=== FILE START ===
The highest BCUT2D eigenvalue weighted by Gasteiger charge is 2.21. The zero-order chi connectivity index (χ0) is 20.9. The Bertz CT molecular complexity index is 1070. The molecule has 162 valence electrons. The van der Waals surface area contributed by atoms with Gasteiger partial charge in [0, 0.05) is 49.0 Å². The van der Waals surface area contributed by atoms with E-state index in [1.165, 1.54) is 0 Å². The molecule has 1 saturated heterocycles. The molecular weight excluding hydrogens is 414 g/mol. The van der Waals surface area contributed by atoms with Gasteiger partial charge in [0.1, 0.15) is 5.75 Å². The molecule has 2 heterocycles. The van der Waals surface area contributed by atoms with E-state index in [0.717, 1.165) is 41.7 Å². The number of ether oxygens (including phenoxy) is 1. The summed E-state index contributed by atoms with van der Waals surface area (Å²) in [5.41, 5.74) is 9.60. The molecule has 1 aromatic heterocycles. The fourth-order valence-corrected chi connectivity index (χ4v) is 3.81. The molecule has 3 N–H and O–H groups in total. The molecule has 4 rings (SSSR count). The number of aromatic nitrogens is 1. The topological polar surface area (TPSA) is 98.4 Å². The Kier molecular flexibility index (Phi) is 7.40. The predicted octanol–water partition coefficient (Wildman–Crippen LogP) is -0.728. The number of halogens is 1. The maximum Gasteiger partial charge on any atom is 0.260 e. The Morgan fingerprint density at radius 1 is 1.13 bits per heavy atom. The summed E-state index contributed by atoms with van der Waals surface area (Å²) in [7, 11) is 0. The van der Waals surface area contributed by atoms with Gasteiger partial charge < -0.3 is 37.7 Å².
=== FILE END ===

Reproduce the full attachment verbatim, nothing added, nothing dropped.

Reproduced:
The highest BCUT2D eigenvalue weighted by Gasteiger charge is 2.21. The zero-order chi connectivity index (χ0) is 20.9. The Bertz CT molecular complexity index is 1070. The molecule has 162 valence electrons. The van der Waals surface area contributed by atoms with Gasteiger partial charge in [0, 0.05) is 49.0 Å². The van der Waals surface area contributed by atoms with E-state index in [1.165, 1.54) is 0 Å². The molecule has 1 saturated heterocycles. The molecular weight excluding hydrogens is 414 g/mol. The van der Waals surface area contributed by atoms with Gasteiger partial charge in [0.1, 0.15) is 5.75 Å². The molecule has 2 heterocycles. The van der Waals surface area contributed by atoms with E-state index in [0.717, 1.165) is 41.7 Å². The number of ether oxygens (including phenoxy) is 1. The summed E-state index contributed by atoms with van der Waals surface area (Å²) in [5.41, 5.74) is 9.60. The molecule has 1 aromatic heterocycles. The fourth-order valence-corrected chi connectivity index (χ4v) is 3.81. The molecule has 3 N–H and O–H groups in total. The molecule has 4 rings (SSSR count). The number of aromatic nitrogens is 1. The topological polar surface area (TPSA) is 98.4 Å². The Kier molecular flexibility index (Phi) is 7.40. The predicted octanol–water partition coefficient (Wildman–Crippen LogP) is -0.728. The number of halogens is 1. The maximum Gasteiger partial charge on any atom is 0.260 e. The Morgan fingerprint density at radius 1 is 1.13 bits per heavy atom. The summed E-state index contributed by atoms with van der Waals surface area (Å²) in [7, 11) is 0. The van der Waals surface area contributed by atoms with Gasteiger partial charge < -0.3 is 37.7 Å².